Memories of Aberdeen

By Elaine (Matson) Reshke


e.reschke@comcast.net

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       Perhaps I should go back a bit further to the day I was born. Our farm was near a very small town in eastern Idaho--Aberdeen. Mom was baking bread in the kitchen when Doctor McKinnon stopped by. He knocked on the front door, then entered without waiting for her to answer. “Just thought I’d stop by and see how you’re doing. I’m making rounds.” After examining her, he said, “Young lady, you’re ready to deliver. Come on, we’re going to the hospital.”

            “Hospital! No, sir, I’ll deliver right here in my own bedroom. I’ve had three that way and there’s no need to be any different with this one!”

            Well, Doctor McKinnon won the argument and a few hours later, on May 27, 1931 to be exact, I was born in the American Falls hospital. Little did I know at the time that my life would be filled with trials and tribulations interspersed with periods of happiness and success. But then, that’s why I chose to come to this earth: to see if I could survive and endure to the end. I’m sixty-seven now and I’m still enduring.

 

 

 

 

            Life was good when I was a child. The family had made it through the Great Depression and Dad had sold the farm by the time I was four. “If I’m not going to get any boys to help with the chores, we’ll move into town and go into business where we can use the girls.” So we did. Dad bought an old, boarded-up opera house--the kind you see in TV turn-of-the-century westerns--and my folks worked hard to convert it into a “picture show” and ice cream and hamburger shop. They called it the “Star Theater” and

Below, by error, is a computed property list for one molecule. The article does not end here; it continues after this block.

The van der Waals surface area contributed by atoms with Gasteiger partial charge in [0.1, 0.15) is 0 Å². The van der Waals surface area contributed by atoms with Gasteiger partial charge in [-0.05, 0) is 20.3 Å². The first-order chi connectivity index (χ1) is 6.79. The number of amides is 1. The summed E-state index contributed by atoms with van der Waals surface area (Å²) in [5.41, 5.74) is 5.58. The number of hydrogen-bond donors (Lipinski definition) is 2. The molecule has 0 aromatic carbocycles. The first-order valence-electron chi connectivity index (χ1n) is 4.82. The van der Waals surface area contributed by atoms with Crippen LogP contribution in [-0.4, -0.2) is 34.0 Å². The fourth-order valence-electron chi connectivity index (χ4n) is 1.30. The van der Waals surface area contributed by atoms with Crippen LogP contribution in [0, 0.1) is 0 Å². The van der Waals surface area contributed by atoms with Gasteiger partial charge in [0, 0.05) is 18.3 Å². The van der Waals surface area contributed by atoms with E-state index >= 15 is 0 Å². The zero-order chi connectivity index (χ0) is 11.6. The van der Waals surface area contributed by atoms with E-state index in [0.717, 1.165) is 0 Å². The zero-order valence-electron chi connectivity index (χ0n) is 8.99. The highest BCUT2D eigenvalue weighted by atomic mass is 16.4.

“Matson’s Sweet Shop.” Aberdeen had no entertainment for young-uns and it went over like hot cakes on a cold morning. No longer did the townsfolk have to make the long trip to American Falls, a tiresome ten miles away in an old 30’s Ford, or to “Pokey,” (short for Pocatello) to see a movie or go to a dance.

 

 

           My three older sisters were immediately put to work flipping hamburger patties or ushering latecomers down a dark aisle of the theater. By the time I was five, I was in charge of the bottom shelf of the candy counter in the Sweet Shop. That’s where the penny candy lay and I had been taught how to make change from a nickel. I learned patience there, I think, because it would often take five or ten minutes for a child to decide which piece of candy to buy. Sometimes they would choose two pieces and I would carefully count out three pennies in change.

 

I must not forget Bowser, our gray tabby. We named him Friskie when he came  

to us as a kitten, but Dad had a tendency to give a name of his choosing to almost anybody --I was called Sqwack when I was a baby--and Friskie was soon known as Bowser by everyone. He would lie on a stack of magazines or on the back seat of a booth in the Sweet Shop and not move until he heard the refrigerator door open. Like magic he would be there to devour a lump of raw hamburger that would be dropped to the floor, and on rare occasions he would get a saucer of milk. But he was also a great mouser. He grew into a fat cat that everyone loved. No one ever complained that he was allowed into an eating facility, and they often asked for him if he wasn’t around.